The sooner you collect a payment for your services, the greater its value to your practice.
Fam Pract Manag. 1999 Feb;6(2):18-19.
Here's a successful collection policy: Expect your patients to pay for services when they're rendered, even if the patients' insurance eventually will pay for them. If this seems hard-nosed, think of it like this: You grant credit to every patient who doesn't pay at the time of service. This is nothing to take lightly. Practices should carefully consider the circumstances in which they're willing to offer credit rather than simply giving it to everyone.
There's more to it, though. A dollar collected today has more value than a dollar collected tomorrow — and a lot more than one collected 60 or 90 days from now. In addition, statements cost an average of $5 to generate, considering paper and printing costs, postage and staff time. So the value of the dollars you collect drops with the first bill, and it drops even further with each month the account ages. You also have to consider the value of your staff 's time. In a busy practice, the work your staff puts into collections could be used in more beneficial, and more profitable, ways.
Will it work?
A same-day-payment policy can work for every practice but not for every charge. You can't collect from patients who are covered by insurers with which you have direct-payment contracts, e.g., capitated plans (although you should collect co-payments on a same-day basis). But for most practices, this caveat still leaves plenty of patients who should be paying for what they get when they get it.
You may be thinking, “If I ask patients to pay out-of-pocket for charges they're used to waiting for the insurer to pay, I won't have any patients.” Not so. Implementing a same-day- payment policy won't jeopardize your patient satisfaction if the process is handled well. You must explain how the new policy will help patients and the practice by keeping costs down and improving efficiency.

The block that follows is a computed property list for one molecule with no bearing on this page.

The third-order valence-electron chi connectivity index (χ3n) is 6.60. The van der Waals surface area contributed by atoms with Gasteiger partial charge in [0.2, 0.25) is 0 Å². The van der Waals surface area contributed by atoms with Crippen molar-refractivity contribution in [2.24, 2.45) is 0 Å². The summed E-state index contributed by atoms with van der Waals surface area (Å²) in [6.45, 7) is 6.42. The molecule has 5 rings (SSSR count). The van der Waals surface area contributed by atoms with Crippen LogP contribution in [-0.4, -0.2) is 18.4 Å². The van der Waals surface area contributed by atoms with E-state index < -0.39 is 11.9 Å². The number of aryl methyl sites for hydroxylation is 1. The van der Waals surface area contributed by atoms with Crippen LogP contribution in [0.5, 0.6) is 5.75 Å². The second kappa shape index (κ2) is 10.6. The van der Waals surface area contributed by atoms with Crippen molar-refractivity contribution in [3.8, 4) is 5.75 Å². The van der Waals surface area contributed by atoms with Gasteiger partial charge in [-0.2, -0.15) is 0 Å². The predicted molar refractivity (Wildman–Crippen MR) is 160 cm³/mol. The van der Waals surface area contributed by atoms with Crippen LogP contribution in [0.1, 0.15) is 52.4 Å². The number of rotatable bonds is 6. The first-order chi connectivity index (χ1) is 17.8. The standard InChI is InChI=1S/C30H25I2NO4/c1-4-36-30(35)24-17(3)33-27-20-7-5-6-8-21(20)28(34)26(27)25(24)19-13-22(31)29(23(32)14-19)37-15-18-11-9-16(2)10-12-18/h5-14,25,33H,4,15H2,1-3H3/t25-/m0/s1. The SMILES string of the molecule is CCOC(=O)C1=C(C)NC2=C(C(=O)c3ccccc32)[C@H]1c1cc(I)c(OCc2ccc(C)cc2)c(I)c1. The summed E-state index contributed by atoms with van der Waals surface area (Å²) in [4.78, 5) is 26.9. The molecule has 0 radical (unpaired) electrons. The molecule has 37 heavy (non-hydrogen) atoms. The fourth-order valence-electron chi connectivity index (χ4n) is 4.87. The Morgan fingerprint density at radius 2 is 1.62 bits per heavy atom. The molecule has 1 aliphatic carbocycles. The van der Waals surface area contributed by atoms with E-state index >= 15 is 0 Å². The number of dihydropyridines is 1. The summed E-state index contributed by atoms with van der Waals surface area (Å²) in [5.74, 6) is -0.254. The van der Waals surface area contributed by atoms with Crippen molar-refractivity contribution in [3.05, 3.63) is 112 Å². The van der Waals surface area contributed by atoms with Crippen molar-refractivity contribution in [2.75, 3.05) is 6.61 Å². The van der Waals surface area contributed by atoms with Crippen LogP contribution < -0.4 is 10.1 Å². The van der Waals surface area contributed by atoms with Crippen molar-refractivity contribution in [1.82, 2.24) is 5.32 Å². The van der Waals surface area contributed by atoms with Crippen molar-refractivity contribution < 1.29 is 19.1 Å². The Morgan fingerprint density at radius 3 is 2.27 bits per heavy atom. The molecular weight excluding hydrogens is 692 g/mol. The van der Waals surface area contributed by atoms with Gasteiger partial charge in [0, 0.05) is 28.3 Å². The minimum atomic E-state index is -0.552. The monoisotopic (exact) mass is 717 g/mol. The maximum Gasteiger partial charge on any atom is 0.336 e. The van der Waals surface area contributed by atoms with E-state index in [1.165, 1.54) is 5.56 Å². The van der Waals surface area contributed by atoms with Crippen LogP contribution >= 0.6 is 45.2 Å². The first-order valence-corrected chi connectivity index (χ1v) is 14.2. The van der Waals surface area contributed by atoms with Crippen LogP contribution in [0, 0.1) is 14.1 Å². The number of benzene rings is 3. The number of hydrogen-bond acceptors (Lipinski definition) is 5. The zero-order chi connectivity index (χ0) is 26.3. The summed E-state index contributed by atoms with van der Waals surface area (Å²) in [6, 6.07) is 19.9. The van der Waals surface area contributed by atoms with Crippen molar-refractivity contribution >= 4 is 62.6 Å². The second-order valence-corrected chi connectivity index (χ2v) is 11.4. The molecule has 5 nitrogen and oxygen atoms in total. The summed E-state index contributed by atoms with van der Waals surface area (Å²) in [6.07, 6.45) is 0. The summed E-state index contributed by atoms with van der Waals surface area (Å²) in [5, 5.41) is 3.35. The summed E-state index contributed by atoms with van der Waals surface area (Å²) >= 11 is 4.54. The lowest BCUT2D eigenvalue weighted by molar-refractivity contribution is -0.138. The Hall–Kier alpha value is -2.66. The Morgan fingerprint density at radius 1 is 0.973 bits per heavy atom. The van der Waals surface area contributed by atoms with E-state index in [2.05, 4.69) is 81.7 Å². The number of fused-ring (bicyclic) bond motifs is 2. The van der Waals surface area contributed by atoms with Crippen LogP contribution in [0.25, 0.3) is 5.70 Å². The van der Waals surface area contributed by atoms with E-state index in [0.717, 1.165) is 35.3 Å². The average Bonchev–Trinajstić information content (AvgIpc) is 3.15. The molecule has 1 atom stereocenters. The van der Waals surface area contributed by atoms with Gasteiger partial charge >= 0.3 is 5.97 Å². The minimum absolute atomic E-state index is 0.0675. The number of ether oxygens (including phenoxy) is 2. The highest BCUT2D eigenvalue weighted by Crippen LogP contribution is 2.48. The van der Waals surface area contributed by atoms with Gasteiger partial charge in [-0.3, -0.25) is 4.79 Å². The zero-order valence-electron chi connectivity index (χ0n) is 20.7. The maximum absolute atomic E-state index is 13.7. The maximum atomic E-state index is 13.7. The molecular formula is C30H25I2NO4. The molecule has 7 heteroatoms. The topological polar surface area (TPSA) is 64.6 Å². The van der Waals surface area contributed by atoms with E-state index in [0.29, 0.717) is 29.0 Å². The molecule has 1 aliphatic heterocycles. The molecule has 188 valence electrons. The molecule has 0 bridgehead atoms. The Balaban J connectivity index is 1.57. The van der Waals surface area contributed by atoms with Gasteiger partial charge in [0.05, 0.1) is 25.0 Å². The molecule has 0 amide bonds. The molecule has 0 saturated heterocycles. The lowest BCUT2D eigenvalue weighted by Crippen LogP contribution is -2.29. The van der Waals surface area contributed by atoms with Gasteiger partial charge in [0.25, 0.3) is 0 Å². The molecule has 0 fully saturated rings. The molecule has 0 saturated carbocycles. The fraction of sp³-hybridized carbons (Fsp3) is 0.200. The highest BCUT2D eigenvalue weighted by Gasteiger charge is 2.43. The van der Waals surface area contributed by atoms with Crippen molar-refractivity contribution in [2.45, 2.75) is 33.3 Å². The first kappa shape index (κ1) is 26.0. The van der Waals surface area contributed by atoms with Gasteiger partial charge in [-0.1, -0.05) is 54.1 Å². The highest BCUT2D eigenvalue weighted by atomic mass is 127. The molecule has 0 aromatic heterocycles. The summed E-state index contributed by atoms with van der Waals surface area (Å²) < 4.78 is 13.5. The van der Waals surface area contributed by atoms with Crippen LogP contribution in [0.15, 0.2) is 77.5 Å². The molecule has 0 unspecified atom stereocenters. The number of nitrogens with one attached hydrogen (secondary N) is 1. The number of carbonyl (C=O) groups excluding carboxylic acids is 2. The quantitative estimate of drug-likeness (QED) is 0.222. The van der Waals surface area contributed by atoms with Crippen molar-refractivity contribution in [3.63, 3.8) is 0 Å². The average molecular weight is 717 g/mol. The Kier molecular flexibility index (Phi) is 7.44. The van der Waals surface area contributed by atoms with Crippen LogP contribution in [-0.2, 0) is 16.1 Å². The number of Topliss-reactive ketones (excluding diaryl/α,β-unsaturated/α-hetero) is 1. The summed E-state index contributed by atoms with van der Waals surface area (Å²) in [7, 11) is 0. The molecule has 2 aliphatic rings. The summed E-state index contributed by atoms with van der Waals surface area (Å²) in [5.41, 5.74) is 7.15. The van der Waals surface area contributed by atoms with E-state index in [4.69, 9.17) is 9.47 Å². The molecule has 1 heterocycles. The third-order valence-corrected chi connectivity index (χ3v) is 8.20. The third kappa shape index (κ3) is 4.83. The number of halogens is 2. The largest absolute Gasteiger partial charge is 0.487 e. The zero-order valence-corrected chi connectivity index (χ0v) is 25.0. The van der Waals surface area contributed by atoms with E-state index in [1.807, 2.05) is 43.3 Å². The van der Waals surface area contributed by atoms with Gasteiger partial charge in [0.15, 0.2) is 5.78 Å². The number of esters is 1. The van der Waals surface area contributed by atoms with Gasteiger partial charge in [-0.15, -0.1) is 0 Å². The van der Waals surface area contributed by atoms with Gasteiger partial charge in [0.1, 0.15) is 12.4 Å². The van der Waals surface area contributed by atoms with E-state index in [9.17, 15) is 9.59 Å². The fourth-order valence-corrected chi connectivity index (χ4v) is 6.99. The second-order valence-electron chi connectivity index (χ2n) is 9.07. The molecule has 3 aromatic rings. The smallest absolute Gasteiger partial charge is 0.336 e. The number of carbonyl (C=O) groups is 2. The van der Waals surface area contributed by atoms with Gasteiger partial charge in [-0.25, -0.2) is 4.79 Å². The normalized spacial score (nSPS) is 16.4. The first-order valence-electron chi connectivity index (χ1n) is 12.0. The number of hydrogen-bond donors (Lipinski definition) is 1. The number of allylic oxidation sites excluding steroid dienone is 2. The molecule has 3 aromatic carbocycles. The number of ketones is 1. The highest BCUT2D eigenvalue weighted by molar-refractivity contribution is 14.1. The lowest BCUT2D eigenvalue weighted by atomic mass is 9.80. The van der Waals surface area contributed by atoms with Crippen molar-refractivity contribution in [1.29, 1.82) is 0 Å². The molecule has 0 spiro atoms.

But just posting a sign by the check-in desk isn't going to be enough to get the message out. Once you've thoughtfully set your credit terms and defined them in your billing and collection policy, you need a strategy for clearly expressing your same-day-payment expectation without alienating your patients. The key is to give your staff clear guidelines — even scripts — detailing how to guide patients' expectations and what to say when they ask for credit.
Well before you introduce same-day payment, you need to get your patients ready for it. Send an explanatory letter to patients a month before the policy change. The letter will help ease the transition by removing the surprise factor and by preparing them for any procedural changes. (See “A sample introductory letter.”)
A sample introductory letter
Dear Mr. Smith,
To help us keep costs down and avoid increasing our fees, ABC Family Care will be instituting a same-day-payment policy beginning one month from today. All patients will be asked to pay the full amount of their charges, up to $100, at the time of their office visits. We accept cash, checks, Visa and MasterCard.
Our billing staff will submit claims to your insurance company for all services you receive. Our staff will submit insurance claims daily, so you should receive reimbursements from your insurer promptly.
If this policy presents an undue hardship to your family now or at any time in the future, please feel free to discuss your situation with our billing supervisor (555–1111). We understand that everyone has troubles now and then, and we're willing to help if we can.
Thank you for your cooperation.
Dr. Jones and staff
Train your staff to spread the word
Your staff must be comfortable discussing financial obligations with patients. You can build that comfort zone by giving employees the right tools and training.
First, your staff members (and all patients) should receive copies of your billing and collection policy. But formal policies only go so far as communication tools. Scripts for common patient-staff interactions are very effective in helping employees communicate the right information in the right way. A good script for a typical payment conversation — such as a conversation about whether a patient's insurance covers proposed services — ensures that your staff will give accurate information about what and when patients are expected to pay, and it can help staff members respond to common objections.